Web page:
James Damore has penned an open letter explaining why he was fired from Google after submitting observations on gender roles that challenged the ideology of his workplace. Damore raised questions about topics that are considered “taboo” in Google, such as the company placing gender diversity ahead of an employee’s merits or skills, effectively creating an environment where co-workers will be punished for disagreeing with this agenda, and rewarded for portraying unyielding obedience to progressivism.
The official reason that Sundar Pichai, Google’s Chief Executive, gave for Damore’s termination was that some of his statements “violated the company’s code of conduct” and “cross the line by advancing harmful gender stereotypes in our workplace”.
After being fired on Monday, James Damore has since published an op-ed in The Wall Street Journal explaining Google’s reaction to his statements, and the company’s decision to punish anyone who does not blindly follow their alt-left agenda.
I was fired by Google this past Monday for a document that I wrote and circulated internally raising questions about cultural taboos and how they cloud our thinking about gender diversity at the company and in the wider tech sector. I suggested that at least some of the male-female disparity in tech could be attributed to biological differences (and, yes, I said that bias against women was a factor too). Google Chief Executive Sundar Pichai declared that portions of my statement violated the company’s code of conduct and “cross the line by advancing harmful gender stereotypes in our workplace.”
My 10-page document set out what I considered a reasoned, well-researched, good-faith argument, but as I wrote, the viewpoint I was putting forward is generally suppressed at Google because of the company’s “ideological echo chamber.” My firing neatly confirms that point.
How did Google, the company that hires the smartest people in the world, become so ideologically driven and intolerant of scientific debate and reasoned argument?
We all have moral preferences and beliefs about how the world is and should be. Having these views challenged can be painful, so we tend to avoid people with differing values and to associate with those who share our values. This self-segregation has become much more potent in recent decades. We are more mobile and can sort ourselves into different communities; we wait longer to find and choose just the right mate; and we spend much of our time in a digital world personalized to fit our views.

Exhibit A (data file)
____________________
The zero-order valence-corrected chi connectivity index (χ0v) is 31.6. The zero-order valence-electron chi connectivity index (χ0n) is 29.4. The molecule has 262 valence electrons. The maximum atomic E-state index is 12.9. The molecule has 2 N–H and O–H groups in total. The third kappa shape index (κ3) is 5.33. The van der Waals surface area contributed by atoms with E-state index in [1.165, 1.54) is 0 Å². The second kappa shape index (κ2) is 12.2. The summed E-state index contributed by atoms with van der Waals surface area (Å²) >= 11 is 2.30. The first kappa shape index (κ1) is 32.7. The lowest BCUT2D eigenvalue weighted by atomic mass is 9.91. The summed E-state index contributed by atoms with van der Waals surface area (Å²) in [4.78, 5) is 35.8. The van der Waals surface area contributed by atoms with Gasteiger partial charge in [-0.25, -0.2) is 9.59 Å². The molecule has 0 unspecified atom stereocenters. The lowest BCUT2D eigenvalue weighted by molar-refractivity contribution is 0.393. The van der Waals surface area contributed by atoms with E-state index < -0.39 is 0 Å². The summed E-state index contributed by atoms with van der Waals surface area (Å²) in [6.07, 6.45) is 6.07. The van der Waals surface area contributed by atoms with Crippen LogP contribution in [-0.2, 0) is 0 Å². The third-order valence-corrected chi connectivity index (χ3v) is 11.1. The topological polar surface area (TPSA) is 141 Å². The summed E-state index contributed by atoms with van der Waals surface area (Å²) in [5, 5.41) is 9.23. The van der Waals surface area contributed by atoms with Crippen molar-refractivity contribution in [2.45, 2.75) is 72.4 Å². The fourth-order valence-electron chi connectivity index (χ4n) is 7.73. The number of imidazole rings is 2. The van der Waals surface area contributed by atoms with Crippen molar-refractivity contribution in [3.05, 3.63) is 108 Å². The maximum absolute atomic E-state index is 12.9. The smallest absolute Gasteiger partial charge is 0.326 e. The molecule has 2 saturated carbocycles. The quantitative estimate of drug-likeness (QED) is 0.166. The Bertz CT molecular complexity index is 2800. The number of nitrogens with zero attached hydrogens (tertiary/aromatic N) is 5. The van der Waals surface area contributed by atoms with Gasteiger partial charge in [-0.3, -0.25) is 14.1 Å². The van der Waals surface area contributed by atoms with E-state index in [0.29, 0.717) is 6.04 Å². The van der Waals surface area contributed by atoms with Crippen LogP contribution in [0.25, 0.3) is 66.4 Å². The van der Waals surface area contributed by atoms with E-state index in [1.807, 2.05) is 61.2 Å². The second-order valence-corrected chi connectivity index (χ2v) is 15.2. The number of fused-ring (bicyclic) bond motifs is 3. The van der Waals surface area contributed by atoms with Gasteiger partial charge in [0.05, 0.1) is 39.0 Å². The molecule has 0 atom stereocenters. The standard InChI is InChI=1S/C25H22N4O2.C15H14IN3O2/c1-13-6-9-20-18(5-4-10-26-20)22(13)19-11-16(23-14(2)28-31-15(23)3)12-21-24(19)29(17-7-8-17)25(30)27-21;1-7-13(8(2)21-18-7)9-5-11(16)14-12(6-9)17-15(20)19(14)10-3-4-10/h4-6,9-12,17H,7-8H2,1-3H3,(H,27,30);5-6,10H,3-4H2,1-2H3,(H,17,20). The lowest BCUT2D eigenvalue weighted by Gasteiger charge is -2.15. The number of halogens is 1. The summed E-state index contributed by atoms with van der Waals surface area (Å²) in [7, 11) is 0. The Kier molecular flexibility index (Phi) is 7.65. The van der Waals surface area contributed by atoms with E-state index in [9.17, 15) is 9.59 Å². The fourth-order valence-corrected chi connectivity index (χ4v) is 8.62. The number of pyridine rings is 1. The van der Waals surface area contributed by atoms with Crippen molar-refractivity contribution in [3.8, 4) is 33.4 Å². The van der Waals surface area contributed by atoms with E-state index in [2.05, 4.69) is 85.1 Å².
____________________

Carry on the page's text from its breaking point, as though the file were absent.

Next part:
Google is a particularly intense echo chamber because it is in the middle of Silicon Valley and is so life-encompassing as a place to work. With free food, internal meme boards and weekly companywide meetings, Google becomes a huge part of its employees’ lives. Some even live on campus. For many, including myself, working at Google is a major part of their identity, almost like a cult with its own leaders and saints, all believed to righteously uphold the sacred motto of “Don’t be evil.”
Echo chambers maintain themselves by creating a shared spirit and keeping discussion confined within certain limits. As Noam Chomsky once observed, “The smart way to keep people passive and obedient is to strictly limit the spectrum of acceptable opinion, but allow very lively debate within that spectrum.”
But echo chambers also have to guard against dissent and opposition. Whether it’s in our homes, online or in our workplaces, a consensus is maintained by shaming people into conformity or excommunicating them if they persist in violating taboos. Public shaming serves not only to display the virtue of those doing the shaming but also warns others that the same punishment awaits them if they don’t conform.
In my document, I committed heresy against the Google creed by stating that not all disparities between men and women that we see in the world are the result of discriminatory treatment.
When I first circulated the document about a month ago to our diversity groups and individuals at Google, there was no outcry or charge of misogyny. I engaged in reasoned discussion with some of my peers on these issues, but mostly I was ignored.
Everything changed when the document went viral within the company and the wider tech world. Those most zealously committed to the diversity creed—that all differences in outcome are due to differential treatment and all people are inherently the same—could not let this public offense go unpunished. They sent angry emails to Google’s human-resources department and everyone up my management chain, demanding censorship, retaliation and atonement.